Big Beat from Badsville – The Cramps

1997 – Epitpah

Garage Rock/ Punk/ Psychobilly


Everybody’s favourite demonic rockabilly nerds The Cramps are back again with a seventh full length studio record, and I’ve got to say that it’s nice to hear that after so many years they seem to have recaptured the danger of their earlier releases. Blasting out from the gates with the wildly energetic and mildly creepy Cramp Stomp the album blasts away at the stereo system like a stick of aural dynamite. The riffs are pared back to a growling necessity and the drums focus on a steady back-beat allowing vocalist Lux Interior to get real gone all around the place screeching and screaming like the lunatic we all know he is.

To be honest, however, the band are still playing on their old themes of psycho-horror and deviant sexuality, but at least with Big Beat From Badsville it’s not all just some over-the-top joke. I mean, earlier records like A Date With Elvis and Stay Sick! almost reached the point of stupidity with their relentless kitsch, but with this release they seem to have realized that the real power of their music comes from the churning rawness and forceful energy with which the play and not simply from an excess of sleaze.

Of course, the record does have its fair share of schlock based dirtiness and bad sex puns, but this time around the music was solid enough that it didn’t really irritate as much as it has before. I mean, Devil Behind That Bush and Wet Nightmare doe contain some of the worst and most pointless double entendres that have ever entered into music, but at least they also contain some truly rockin’ rockabilly riffs to round everything out.

There’s also a note of snide self-consciousness about Big Beat that sets it somewhat aside from their other, tackier releases. I mean, Sheena’s In A Goth Gang contains no end of laughs for someone who’s watched the masses of Cramps fans trying to walk about their tight leather pants in the middle of a summer heatwave, and the grunts and howls of Monkey With Your Tail are just so knowingly ridiculous that they push through the barrier of nonsense and become actually rather hilarious.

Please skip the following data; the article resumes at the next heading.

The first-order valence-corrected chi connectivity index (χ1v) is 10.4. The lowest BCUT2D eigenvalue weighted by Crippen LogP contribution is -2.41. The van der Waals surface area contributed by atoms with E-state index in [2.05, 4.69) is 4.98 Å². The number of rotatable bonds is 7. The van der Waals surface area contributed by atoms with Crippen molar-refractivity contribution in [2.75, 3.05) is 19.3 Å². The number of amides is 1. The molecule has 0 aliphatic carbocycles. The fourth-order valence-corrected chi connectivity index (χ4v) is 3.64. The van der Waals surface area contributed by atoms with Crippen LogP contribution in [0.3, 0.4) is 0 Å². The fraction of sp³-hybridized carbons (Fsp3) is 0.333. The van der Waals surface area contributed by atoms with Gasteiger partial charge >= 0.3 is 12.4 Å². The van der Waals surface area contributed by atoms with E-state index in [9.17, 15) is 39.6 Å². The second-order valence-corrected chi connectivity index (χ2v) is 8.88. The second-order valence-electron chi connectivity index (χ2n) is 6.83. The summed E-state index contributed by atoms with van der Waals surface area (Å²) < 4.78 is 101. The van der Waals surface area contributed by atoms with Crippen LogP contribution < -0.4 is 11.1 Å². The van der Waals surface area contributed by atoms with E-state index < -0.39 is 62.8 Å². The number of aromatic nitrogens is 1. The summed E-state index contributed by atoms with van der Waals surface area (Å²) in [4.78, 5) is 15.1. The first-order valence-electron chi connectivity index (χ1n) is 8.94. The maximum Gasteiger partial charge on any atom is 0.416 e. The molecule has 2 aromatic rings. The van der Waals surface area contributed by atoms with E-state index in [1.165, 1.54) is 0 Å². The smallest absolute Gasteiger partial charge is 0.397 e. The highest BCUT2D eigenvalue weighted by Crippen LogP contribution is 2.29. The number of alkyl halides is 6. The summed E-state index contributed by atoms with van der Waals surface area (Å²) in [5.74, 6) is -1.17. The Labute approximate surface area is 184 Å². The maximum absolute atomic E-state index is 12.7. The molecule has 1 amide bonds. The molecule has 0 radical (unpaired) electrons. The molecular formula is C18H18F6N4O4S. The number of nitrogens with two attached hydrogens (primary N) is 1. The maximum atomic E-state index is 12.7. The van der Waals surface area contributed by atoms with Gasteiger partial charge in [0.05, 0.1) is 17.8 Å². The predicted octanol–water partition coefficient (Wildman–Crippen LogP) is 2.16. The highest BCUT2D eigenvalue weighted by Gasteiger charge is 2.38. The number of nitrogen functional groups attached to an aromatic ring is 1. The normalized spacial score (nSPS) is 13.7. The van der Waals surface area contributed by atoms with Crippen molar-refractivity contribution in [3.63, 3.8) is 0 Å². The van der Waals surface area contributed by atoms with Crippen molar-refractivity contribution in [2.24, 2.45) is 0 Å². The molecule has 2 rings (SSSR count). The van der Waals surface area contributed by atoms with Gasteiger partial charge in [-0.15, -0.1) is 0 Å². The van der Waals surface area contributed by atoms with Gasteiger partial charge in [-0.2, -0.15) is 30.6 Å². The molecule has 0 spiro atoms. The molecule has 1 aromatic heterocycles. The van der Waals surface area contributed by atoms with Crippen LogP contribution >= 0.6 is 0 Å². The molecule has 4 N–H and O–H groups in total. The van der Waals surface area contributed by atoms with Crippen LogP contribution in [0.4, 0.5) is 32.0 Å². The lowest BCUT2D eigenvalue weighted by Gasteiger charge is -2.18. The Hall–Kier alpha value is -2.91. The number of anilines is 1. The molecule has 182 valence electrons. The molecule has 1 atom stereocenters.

Camp comic book mystique aside, however, the fact remains that The Cramps have by this point really mastered their use of the twelve bar blues, and each and every cut on this record is pumping and pounding in all of the ways the rockabilly should be. Yes, lyrically it makes you giggle or cringe, but when that throbbing back-beat and crunching guitar hits you there’s nothing left to do but dance, and that, after all, is really what rockabilly is all about. Just try not tapping your toes along to something like Hypno Sex Ray, and you swiftly find that it’s damned near impossible. It’s also worth mentioning that this is the first record that the band have been able to achieve this level of danceability with purely off their own backs: not one single cover version to be found on here, just Interior and Rorschach’s ridiculous yet catchy song-writing skills.

So, in conclusion I’m going to have to say that Big Beat From Badsville is a pretty good record, even if it does have its fair share of downsides. The lyrics at times are hilarious in a good way and at others laughable in a bad way, and the record is piled high with so much schtick that it’s difficult at times to tell whether The Cramps are a real band or just a cast of cartoon characters, but either way their music is just so gosh-darned catchy that it’s hard not to have some fun with this. Everything is just so perfectly designed to get your hips swinging and your toes tapping.



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